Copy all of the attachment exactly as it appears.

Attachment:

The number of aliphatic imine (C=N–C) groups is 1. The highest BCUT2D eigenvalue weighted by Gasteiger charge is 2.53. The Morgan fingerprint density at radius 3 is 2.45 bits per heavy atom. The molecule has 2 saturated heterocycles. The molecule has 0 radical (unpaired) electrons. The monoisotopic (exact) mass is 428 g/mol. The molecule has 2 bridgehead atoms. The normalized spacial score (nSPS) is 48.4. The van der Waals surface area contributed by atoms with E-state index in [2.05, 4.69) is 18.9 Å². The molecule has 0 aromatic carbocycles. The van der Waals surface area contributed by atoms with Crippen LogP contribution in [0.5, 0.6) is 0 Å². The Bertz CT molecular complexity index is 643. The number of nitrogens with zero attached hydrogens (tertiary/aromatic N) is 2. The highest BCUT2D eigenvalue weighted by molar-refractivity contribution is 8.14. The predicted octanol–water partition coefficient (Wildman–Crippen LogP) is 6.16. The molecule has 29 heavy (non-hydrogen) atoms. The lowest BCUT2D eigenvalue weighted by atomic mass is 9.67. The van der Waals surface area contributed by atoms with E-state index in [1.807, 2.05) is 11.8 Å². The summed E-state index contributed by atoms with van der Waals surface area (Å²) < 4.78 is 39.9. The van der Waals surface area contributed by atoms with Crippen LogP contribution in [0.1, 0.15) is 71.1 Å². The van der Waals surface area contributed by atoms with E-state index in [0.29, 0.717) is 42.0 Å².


The number of aliphatic imine (C=N–C) groups is 1. The highest BCUT2D eigenvalue weighted by Gasteiger charge is 2.53. The Morgan fingerprint density at radius 3 is 2.45 bits per heavy atom. The molecule has 2 saturated heterocycles. The molecule has 0 radical (unpaired) electrons. The monoisotopic (exact) mass is 428 g/mol. The molecule has 2 bridgehead atoms. The normalized spacial score (nSPS) is 48.4. The van der Waals surface area contributed by atoms with E-state index in [2.05, 4.69) is 18.9 Å². The molecule has 0 aromatic carbocycles. The van der Waals surface area contributed by atoms with Crippen LogP contribution in [0.5, 0.6) is 0 Å². The Bertz CT molecular complexity index is 643. The number of nitrogens with zero attached hydrogens (tertiary/aromatic N) is 2. The highest BCUT2D eigenvalue weighted by molar-refractivity contribution is 8.14. The predicted octanol–water partition coefficient (Wildman–Crippen LogP) is 6.16. The molecule has 29 heavy (non-hydrogen) atoms. The lowest BCUT2D eigenvalue weighted by atomic mass is 9.67. The van der Waals surface area contributed by atoms with E-state index in [1.807, 2.05) is 11.8 Å². The summed E-state index contributed by atoms with van der Waals surface area (Å²) < 4.78 is 39.9. The van der Waals surface area contributed by atoms with Crippen LogP contribution in [0.1, 0.15) is 71.1 Å². The van der Waals surface area contributed by atoms with E-state index in [0.29, 0.717) is 42.0 Å².